well that is right... but if most fires were lit intentionaly, that is, them were with the idea of damage nature and humans, so that is an attack to ecosystem and society, so that's a bit like terrorism. :thinking:


166 people, so sad :cry: :(


a 4 years old got charged? :stunned: you mean a kid? :confused:

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Well it would have happened sooner or later... you can't have hot summers and a lot of dry kindle sitting around for years and years without a wildfire occurring eventually. I just hope this isn't turned into some rallying cry for a new tax to combat "global warming" or whatever.


And it's about time we get those terrible 4 year olds off the streets... they should be locked away forever!



Amid speculation some of the fires in Victoria were deliberately lit - and with reports yesterday that people were returning to relight blazes after fire crews had left an area - Prime Minister Kevin Rudd said: "There are no words to describe it other than mass murder."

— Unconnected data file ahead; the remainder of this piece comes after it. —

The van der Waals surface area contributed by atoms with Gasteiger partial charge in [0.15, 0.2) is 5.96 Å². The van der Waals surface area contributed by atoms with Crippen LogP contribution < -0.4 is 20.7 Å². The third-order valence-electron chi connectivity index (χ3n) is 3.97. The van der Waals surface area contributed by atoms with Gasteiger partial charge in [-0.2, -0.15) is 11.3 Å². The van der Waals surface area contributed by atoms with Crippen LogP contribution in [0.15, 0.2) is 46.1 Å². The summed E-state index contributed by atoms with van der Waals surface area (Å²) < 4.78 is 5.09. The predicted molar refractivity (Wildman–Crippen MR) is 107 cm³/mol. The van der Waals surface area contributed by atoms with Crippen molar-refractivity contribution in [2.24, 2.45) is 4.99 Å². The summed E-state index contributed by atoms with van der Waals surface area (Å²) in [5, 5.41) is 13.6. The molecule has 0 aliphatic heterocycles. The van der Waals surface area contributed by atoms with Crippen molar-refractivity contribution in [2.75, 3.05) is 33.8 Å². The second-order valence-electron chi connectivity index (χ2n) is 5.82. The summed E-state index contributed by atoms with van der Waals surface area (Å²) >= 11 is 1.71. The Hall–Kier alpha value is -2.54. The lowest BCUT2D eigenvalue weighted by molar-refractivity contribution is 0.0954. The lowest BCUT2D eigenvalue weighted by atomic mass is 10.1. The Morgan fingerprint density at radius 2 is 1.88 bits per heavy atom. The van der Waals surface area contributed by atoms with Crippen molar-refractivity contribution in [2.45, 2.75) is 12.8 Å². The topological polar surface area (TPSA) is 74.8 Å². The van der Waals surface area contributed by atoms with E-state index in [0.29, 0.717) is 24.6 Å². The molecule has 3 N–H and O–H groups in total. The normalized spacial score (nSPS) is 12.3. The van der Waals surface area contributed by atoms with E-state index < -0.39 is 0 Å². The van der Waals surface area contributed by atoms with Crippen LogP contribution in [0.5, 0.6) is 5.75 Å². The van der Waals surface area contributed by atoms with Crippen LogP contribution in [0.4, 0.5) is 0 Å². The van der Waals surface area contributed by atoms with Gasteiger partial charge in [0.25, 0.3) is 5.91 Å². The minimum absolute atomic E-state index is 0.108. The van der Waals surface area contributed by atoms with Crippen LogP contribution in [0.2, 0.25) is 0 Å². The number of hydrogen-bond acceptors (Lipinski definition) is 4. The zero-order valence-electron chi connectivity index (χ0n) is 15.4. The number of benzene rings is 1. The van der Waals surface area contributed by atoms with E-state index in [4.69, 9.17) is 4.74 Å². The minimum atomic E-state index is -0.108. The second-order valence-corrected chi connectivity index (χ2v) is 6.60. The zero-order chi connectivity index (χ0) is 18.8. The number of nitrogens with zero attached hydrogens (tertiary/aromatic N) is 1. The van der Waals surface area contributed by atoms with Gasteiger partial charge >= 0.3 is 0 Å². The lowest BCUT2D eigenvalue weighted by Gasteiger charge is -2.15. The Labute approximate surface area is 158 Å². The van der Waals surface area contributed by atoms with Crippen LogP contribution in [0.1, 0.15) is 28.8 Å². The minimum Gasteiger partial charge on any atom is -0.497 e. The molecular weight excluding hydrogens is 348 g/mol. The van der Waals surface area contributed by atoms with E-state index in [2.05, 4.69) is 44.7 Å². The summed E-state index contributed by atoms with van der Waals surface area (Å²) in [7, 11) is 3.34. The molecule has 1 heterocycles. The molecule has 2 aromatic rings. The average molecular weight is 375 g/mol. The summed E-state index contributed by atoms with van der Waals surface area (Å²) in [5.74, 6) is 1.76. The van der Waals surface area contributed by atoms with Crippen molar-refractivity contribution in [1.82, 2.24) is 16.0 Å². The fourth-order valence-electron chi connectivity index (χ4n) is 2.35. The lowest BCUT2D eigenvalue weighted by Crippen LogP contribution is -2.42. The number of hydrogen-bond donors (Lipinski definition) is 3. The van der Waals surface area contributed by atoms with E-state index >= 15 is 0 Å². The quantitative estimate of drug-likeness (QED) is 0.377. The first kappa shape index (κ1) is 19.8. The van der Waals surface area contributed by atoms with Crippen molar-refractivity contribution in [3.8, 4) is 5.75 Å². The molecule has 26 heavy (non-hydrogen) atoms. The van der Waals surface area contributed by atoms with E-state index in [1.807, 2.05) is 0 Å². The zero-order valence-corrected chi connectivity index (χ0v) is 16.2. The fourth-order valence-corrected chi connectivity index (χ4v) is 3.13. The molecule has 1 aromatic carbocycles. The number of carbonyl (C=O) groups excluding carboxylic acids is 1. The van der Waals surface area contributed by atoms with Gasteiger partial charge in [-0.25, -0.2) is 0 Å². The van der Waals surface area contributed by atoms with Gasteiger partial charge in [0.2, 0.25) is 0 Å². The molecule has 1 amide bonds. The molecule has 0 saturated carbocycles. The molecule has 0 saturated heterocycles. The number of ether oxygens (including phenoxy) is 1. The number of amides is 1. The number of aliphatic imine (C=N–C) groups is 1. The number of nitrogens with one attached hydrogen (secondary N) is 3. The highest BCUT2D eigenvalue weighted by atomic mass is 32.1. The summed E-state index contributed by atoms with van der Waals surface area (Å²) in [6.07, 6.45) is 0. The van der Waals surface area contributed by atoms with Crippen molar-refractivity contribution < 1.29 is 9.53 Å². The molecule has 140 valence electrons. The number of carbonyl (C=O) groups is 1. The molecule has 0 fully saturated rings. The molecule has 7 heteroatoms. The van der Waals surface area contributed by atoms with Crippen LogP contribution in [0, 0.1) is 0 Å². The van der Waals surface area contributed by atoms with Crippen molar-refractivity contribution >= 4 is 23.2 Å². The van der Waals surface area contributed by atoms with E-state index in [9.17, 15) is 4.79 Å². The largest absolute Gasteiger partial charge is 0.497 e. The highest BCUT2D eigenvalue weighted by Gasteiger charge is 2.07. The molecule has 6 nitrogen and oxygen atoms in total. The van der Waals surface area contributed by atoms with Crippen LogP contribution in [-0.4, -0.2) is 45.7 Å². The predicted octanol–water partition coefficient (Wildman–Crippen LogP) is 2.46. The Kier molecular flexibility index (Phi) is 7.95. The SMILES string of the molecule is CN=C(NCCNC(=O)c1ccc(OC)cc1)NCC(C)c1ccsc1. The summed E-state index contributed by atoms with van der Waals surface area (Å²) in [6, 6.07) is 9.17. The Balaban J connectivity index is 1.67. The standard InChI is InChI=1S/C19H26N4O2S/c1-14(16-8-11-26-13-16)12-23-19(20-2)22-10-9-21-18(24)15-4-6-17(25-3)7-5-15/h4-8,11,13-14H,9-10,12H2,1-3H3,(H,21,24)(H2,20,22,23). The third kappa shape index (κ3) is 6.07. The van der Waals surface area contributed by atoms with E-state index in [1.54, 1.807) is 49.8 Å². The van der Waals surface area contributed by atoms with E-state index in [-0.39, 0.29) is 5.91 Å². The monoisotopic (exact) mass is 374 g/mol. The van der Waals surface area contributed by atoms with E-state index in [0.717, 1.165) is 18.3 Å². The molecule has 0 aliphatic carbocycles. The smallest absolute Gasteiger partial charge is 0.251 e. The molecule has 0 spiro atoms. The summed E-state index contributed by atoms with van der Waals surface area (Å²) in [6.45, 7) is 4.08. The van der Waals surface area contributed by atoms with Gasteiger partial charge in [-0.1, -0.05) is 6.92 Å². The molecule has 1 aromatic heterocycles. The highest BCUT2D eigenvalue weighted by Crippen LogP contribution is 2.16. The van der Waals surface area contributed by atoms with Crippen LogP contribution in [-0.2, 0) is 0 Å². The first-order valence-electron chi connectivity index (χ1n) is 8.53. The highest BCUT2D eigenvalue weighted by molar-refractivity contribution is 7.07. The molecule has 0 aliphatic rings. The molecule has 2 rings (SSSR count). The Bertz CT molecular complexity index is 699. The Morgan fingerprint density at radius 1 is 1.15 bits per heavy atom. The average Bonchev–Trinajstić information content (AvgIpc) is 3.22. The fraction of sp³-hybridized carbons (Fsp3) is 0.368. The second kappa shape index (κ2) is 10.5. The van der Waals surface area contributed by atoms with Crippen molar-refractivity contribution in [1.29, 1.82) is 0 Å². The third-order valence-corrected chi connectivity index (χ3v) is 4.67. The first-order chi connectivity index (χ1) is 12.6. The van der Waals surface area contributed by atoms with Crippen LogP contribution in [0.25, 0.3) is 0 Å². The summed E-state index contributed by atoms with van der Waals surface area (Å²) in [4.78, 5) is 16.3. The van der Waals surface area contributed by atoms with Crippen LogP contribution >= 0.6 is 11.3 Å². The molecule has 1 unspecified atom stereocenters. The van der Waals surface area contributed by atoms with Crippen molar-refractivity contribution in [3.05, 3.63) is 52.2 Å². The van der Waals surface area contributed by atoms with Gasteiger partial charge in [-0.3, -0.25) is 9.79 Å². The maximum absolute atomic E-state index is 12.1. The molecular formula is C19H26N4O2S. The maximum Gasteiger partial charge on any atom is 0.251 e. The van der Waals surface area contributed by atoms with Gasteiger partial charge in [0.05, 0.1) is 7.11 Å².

He's milking this tragedy for all it's worth.

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It is a bit ridiculous he's calling the whole thing a mass murder since some of these are lightning-strike fires, and I bet you in the weeks to come there'll be evidence of some not being so deliberately lit, like that 4 year old. I don't think s/he should have been charged, and technically, s/he CAN'T be charged - children under the age of 10 cannot be charged for a criminal offence since they don't know right from wrong in the eyes of the court. Some people seem to not know this but it's outrageous that that kid's been charged for it, it's breaking laws and yet people are standing by doing nothing.